Gubeikou has a strong history being located in between two passes. It was a strategic fort to protect the capital in ancient times. Gubeikou, along with the passes at Shanhaiguan and Juyongguan, was a key strategic target in military campaigns since ancient times. Protecting these three passes was considered vital for keeping Beijing safe from the Mongolian nomads. In 1933, Chinese army fought against Japanese invasion troops in Gubeikou. In the four-month-long battles, over 5,000 Japanese soldiers were killed while 9,000 Chinese soldiers died. It was amazing that the ancient wall was still useful in World War II.
At the entrance of the Gubeikou tourist village there is a ticket counter. We had arrived the previous day when the counter was closed and were already in the village and just started walking from where we were. There is a small road that leads up to a temple and from there there is a path heading east. If you take that path it will lead you on top of the Great Wall. In this section the Great Wall is unrestored. There are some steps made into the Wall but much of the walking is on sand and gravel. It really gives an adventurous feeling to the whole expedition. We were walking up for quite a while and really enjoyed being high up on the wall with a great view. In all directions you could see watchtowers and left over segments of wall.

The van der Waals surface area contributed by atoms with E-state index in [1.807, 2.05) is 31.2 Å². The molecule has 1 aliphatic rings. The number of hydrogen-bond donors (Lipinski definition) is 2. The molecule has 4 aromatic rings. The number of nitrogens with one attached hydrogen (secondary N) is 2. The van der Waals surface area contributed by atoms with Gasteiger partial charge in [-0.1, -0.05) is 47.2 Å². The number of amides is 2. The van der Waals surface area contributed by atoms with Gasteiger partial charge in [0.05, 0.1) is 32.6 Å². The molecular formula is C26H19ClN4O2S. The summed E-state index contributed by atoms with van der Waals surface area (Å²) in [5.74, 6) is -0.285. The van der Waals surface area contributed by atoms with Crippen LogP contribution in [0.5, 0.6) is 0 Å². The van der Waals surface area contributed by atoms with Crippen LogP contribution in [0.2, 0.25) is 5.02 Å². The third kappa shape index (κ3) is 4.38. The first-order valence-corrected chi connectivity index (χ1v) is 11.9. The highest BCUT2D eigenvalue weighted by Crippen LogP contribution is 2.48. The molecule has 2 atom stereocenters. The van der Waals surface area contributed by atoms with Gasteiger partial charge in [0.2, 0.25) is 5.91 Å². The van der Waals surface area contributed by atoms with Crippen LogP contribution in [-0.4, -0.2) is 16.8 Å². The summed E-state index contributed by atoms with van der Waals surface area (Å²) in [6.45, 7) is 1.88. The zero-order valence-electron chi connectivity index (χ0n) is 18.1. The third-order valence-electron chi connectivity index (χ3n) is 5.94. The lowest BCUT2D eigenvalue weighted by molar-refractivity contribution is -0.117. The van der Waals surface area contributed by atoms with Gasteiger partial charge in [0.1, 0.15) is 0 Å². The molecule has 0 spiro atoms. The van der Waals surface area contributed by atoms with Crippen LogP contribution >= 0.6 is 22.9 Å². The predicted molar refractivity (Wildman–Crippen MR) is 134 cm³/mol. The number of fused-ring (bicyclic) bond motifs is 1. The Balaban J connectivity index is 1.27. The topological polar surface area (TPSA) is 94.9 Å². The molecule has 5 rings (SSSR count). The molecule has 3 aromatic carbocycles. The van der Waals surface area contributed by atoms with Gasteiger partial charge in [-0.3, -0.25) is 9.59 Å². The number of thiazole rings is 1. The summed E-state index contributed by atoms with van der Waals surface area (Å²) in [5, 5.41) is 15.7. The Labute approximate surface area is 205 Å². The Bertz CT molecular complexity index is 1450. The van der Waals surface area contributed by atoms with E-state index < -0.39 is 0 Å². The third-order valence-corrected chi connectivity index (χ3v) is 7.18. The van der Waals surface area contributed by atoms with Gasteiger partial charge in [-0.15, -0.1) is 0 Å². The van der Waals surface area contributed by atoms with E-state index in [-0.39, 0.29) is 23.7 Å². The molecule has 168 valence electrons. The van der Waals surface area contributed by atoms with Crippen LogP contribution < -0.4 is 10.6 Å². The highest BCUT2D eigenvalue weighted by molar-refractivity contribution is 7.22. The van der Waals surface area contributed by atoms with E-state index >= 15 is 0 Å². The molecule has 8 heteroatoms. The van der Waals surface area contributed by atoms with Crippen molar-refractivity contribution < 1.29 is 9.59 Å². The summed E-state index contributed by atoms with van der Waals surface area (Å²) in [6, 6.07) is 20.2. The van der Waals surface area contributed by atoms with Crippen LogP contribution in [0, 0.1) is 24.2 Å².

We knew that somewhere half way the Great wall hike we would have to make a detour to bypass a military section that is still part of the wall. The section that is closed off is marked very clearly with white signs and barbed wire. From here, coming from the west you take a northern route down to what is called spider valley. It actually makes the walk on the wall more diverse because we dropped into this valley and had different views of the wall, trees, flowers. Also there were some burial mounds, agriculture land and left houses. At one point we came across a house where the sell drinks and lunch. It would be possible to stay the night here for people walking the wall if they plan to do this. We had a refreshing drink and from here started heading up to join the wall again after the military section.